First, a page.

Alaska Airlines expects to have in-flight internet service available fleet-wide by the end of 2010 according to Craig Chase, Manager of Product Development and Market Research. While they haven’t announced a formal contract with provider Row44 yet, that seems to be the logical choice based on the current testing that the two are performing on one of Alaska Air’s planes today and the additional work that they are performing together to gain certification for the Row44 hardware on the other plane types in the fleet.
A deal with Alaska Air would be the second major carrier for Row44 and would mark the end of the US-based in-flight WiFi game in many ways. All the other major carriers have announced plans of some sort for connectivity over the next 18 months or so. Not all of them will have something actually in place, but they’ve all made it clear what their plans are.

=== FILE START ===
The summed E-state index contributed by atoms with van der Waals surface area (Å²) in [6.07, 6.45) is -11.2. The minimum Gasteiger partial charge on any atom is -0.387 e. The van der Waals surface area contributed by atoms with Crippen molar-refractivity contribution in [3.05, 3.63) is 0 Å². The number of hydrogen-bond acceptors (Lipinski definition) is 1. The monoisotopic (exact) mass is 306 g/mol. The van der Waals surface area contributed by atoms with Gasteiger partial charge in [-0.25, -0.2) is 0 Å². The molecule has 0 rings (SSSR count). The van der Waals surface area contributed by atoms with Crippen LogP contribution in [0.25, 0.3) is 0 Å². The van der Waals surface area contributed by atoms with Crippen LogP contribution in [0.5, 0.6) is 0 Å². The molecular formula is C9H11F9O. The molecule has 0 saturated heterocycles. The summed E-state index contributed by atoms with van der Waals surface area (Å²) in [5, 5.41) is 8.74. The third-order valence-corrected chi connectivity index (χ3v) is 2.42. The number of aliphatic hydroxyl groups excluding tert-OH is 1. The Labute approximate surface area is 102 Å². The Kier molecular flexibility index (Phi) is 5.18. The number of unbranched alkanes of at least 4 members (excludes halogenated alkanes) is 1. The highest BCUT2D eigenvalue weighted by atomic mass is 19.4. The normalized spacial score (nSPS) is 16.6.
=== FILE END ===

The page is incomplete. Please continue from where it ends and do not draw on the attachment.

Of the announced plans, only Continental is really up in the air right now. The carrier is still looking at a trial of the LiveTV Kiteline service, expected to start late this year or early 2010, pending availability of the service. Pretty much everyone else has some plan announced to be in deployment or completed.
Of course, there is still the issue of whether the providers are going to be solvent at the end of 2010, with rumors swirling around AirCell after a decent number of layoffs there recently. Eventually someone is going to figure out how to offer the service profitably and it’d be great if that were sooner than later.
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